Major-General Sir Edward Morrison, a former Ottawa Citizen editor-in-chief who became Canada's artillery commander in the First World War, was commemorated in a ceremony at Beechwood Cemetery Sunday November 5, 2017.
Maj.Gen. Sir Edward W.B. Morrison in 1922.
This year, the Ottawa Citizen — the capital’s oldest continuously operated business — marked its 175th anniversary. The COVID-19 pandemic put our plans to celebrate this remarkable milestone on hold, but we couldn’t let the year end without showing why this institution has been an important voice in our community for so long.
This article is part of a series of stories celebrating the newspaper’s past and looking forward to the future.
The Ottawa Citizen 175th anniversary series
- Charles in Charge: The life and times of the legendary Citizen editor Charles Bowman
- Potter: How the Citizen helped create a shared community in Ottawa
- Editors-in-chief: The Citizen newsroom has been led by the formidable and the quirky
The life of former Citizen editor Edward “Dinky” Morrison was coloured by ink and blood.
Morrison led the Ottawa newsroom for 10 years after being recruited from the Hamilton Spectator in July 1898. But his most celebrated accomplishments took place on the battlefield: Maj.-Gen. Morrison was knighted in June 1919 for his contributions to the Allied victory in the First World War.
As commanding officer of the Canadian Corps’ artillery, Morrison played an instrumental role in the Battle of Vimy Ridge, orchestrating the creeping barrage that covered the advance of Canadian troops.
“He was endowed with remarkable ability and resourcefulness,” Canada’s wartime prime minister, Sir Robert Borden, said of Morrison upon his death in May 1925.
Born in London, Ont. on July 6, 1867 — only days after Canada launched into nationhood — Morrison went to school in Hamilton, then joined the local paper as a reporter. He also joined the Canadian militia, trained as a gunner, and was appointed second lieutenant of the 4th Field Battery.
In 1898, at the age of 31, he moved to Ottawa to become editor-in-chief of the Citizen, where he became known as a newsroom taskmaster. Every Sunday afternoon, he held journalism tutorials on everything from political writing to reporting ethics.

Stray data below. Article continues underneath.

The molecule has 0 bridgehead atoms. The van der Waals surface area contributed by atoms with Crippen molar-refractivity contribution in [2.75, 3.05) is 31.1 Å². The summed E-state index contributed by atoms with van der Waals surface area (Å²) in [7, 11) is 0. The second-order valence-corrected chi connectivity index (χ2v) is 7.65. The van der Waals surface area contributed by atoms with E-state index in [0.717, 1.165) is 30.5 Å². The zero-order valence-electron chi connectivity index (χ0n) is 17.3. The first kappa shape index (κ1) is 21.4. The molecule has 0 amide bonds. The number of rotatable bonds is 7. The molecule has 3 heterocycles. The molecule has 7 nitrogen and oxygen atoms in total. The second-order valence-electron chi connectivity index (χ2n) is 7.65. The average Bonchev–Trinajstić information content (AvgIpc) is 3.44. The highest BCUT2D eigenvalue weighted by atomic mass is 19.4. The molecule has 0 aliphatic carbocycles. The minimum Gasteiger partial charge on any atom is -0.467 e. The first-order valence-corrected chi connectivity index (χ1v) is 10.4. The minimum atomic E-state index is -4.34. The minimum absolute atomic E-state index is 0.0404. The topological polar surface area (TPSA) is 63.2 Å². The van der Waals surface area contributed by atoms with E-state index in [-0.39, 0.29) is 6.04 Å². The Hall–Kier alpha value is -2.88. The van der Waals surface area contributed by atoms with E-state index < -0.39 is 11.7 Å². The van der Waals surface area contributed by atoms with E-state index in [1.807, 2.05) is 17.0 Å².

“Getting it right is more important that getting it first,” Morrison lectured. “Getting both is our goal.”
He was also a stickler on the fine points of writing, warning his staff: “There are only two people in this business entitled to use ‘we:’ an editorial writer and a man with a tapeworm.”
Morrison often wrote about his outdoor adventures, including a paddling trip along the coast of Georgian Bay, and another to the headwaters of the Gatineau River.
“Portaging,” he wrote of his 1903 river trip, “combines more misery to the square inch than any other mode of progression … The perspiration drops off your eyebrows and trickles down your nose as you stagger desperately on exhausted, but not daring to stop lest the flies and mosquitos eat you up entirely.”
In Ottawa, Morrison joined the 2nd Field Battery militia unit, and in 1899, took a leave from the newspaper to fight in the Boer War, where he earned a Distinguished Service Order.
It was in South Africa that Morrison befriended fellow Canadian artillery officer, Lieut. John McCrae, a medical doctor. The two men shared a love of history, drawing, literature, and animals, particularly dogs and horses.
In the First World War, Morrison would see to it that they served together again: They were both at the Second Battle of Ypres, where McCrae wrote his celebrated poem, In Flanders Field. (The poem, Morrison would later say, was “literally born of fire and blood.”)
Morrison left the Citizen in 1908 to take over militia recruitment, and later joined the permanent force as a lieutenant colonel and director of artillery.
He went overseas with the first contingent of the Canadian Expeditionary Force in 1914, and was part of almost every major Canadian battle until the end of the Great War.
He rode the same horse, King, throughout the war. “King behaves like a lamb under shell fire,” Morrison told Maclean’s magazine, “but has a rooted aversion to the sight of the smallest piece of paper flying across his path. Rather odd for an old newspaperman’s horse.”
After the war, Morrison was appointed to a committee tasked with reorganizing the militia, and served as deputy inspector-general of the artillery until he was forced to retire by failing health. He died in his MacLeod Street home on May 28, 1925. Morrison was 57.
Retired major Marc George, the former director of the Royal Canadian Artillery Museum, said Morrison was one of the most successful artillery commanders in Canadian history. “Sir Edward was a morally and physically courageous man,” George said. “He did what he felt was right despite the risk of censure by higher authorities.”
In his book, Vimy, author and journalist Pierre Berton called Morrison “the man most responsible for the barrage that broke the Germans’ back” during the Battle of Vimy Ridge.
Morrison’s letters from South Africa were made into a book, With the Guns in South Africa, while his rediscovered memoirs were published posthumously in 2017 — the same year that his unmarked grave was rededicated at Beechwood Cemetery.
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